The ways in which New Place has been written about in Shakespearean biographies are changing. This article suggests that the biographical stories we tell ourselves, recycle, and develop are in part influenced by the curating of the material cultural remains associated with the subject which, in the case of New Place, is the responsibility of The Shakespeare Birthplace Trust. A newly fashioned New Place is emerging before us as the archaeological dig started in 2010 shares its findings in the context of a cultural organisation willing to tell a revisionist story about the site.
Paul Edmondson and Paul Franssen
This issue of Critical Survey is dedicated to the life of Shakespeare, from a variety of angles ranging from biofiction to what we would recognise as more traditional biography. To begin with the latter: from one perspective, Shakespearean biography may be said to be booming, with a major new account of the life, or even two, coming out just about every year. Paradoxically, from another perspective, Shakespearean biography might be said to be in crisis: not a crisis of dearth, but one of plenty. How can standards of quality be maintained as the quantity burgeons? Such questions are raised by the inconsistent, often even contradictory views on Shakespeare’s life aired by biographers. One reason for this plurality is undoubtedly gaps in the record of Shakespeare’s life. This is not to say that we know hardly anything about him, but rather that each new biographer will have a different way of joining the dots together.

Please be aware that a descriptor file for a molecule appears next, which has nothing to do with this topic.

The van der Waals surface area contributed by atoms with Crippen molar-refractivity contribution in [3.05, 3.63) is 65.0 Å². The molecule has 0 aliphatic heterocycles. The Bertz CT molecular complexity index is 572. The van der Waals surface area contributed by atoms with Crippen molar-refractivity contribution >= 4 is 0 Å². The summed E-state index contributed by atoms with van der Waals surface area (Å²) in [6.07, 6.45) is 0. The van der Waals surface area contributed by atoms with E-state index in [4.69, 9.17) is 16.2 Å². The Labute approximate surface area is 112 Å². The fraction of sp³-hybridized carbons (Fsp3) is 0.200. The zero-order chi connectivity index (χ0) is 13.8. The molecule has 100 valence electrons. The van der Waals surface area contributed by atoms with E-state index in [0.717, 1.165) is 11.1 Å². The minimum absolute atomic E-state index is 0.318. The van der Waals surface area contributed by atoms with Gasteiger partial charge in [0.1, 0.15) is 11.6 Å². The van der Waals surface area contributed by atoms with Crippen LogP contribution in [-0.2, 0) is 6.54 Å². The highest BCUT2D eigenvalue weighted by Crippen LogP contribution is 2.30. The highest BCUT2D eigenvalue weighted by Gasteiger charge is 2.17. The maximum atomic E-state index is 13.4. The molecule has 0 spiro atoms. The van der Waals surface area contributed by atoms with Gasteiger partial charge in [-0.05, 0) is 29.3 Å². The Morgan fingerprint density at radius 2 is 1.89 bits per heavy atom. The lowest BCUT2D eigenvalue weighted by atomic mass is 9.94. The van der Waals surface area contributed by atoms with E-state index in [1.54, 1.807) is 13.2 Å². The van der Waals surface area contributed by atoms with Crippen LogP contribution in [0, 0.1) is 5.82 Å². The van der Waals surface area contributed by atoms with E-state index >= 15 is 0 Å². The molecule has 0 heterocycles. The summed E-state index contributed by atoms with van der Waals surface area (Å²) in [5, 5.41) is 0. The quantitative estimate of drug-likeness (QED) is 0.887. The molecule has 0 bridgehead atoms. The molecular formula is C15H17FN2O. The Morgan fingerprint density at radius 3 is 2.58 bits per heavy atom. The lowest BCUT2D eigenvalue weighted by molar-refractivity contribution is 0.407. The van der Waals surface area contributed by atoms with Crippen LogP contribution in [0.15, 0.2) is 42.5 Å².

Paul Edmondson, Sonja Fielitz, Paul J. C. M. Franssen, Marga Munkelt, Ángel-Luis Pujante, Robert Sawyer, Katherine Scheil, and Noemí Vera
Notes on contributors